Whether or not further proceedings or appeals ultimately will substantiate all of these damage amounts and interest assessments, Judge Horn’s analysis represents a fascinating catalog of the harm caused to the company as a result of the fraud, as well as the ways that Scrushy himself profited. It should probably be noted that the possibility of an appeal may be complicated by the rather interesting question of how Scrushy could post an acceptable and adequate appeal bond.
Judge Horn’s opinion makes for interesting reading in other respects as well, particularly the ways that Judge Horn went about reaching factual conclusions despite having to deal with competing and conflicting testimony from witnesses he described as “six testifying felons.”
Among other things, Judge Horn relied on Scrushy’s own testimony in a prior case (the MedPartners case), in which Scrushy testified about what financial information a CEO must receive. Judge Horn described Scrushy’s testimony as an “unwitting confession,” because it showed that “for a fraud of even a billion dollars to occur over a period of years, the CEO had to know of the fraud.”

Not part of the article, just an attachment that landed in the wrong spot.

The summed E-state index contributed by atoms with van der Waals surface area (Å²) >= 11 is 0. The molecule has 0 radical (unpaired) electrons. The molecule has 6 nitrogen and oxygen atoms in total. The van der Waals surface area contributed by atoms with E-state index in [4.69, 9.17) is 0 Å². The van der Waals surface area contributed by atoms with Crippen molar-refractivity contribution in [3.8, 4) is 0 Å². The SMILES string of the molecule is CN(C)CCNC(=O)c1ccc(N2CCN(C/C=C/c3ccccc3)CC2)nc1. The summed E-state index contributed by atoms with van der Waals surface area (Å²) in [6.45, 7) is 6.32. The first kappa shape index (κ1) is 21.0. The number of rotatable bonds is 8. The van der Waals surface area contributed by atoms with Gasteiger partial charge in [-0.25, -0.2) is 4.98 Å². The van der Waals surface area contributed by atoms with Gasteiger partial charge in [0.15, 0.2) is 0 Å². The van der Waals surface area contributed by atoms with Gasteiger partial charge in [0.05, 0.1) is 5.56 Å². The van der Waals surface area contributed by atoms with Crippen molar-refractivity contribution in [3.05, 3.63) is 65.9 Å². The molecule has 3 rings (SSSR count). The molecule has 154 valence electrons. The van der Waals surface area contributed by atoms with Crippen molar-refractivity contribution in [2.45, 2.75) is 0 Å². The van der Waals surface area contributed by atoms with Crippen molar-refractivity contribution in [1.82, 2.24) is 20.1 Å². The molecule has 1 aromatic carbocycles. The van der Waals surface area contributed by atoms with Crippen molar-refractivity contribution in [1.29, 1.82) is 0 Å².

Assuming for the sake of argument that the massive judgment against Scrushy withstands further review, if any, the question will then become what if anything can be recovered on the company’s behalf. Though at one time he was a wealthy man, years of litigation and the panoply of claims against him undoubtedly have greatly reduced his former wealth. He may have a multibillion dollar judgment against him, but that does not make him a multibillion dollar man. Nor does it seem likely that the company’s recovery will ever remotely approach the amount of the judgment.
A June 19, 2009 Law.com article by Ben Hallman providing the backstory on the state court derivative lawsuit can be found here.
From Those Incredibly Large Amounts to Some Incredibly Small Numbers: After working with figures in the billions, it is hard focus on a dispute involving only very small fractions of a dollar, but that is what is involved in the securities class action lawsuit filed on June 18, 2009 in the Eastern District of Arkansas against Shearson Financial Network and certain of its directors and officers.
caused a press release to be issued on May 7, 2009, that stated the Company had emerged from bankruptcy. In the press release, the Company used the ticker symbol, SHSNQ to identify itself, which was the ticker symbol belonging to the Company’s old stock which would ultimately be cancelled. However, at the time the Company issued the press release the stock listed under the ticker symbol SHSNQ was still trading and had not been cancelled. As a result of defendants’ false and misleading statements, Shearson’s securities traded at artificially inflated prices during the Class Period, reaching a high of $.039 on May 8, 2009.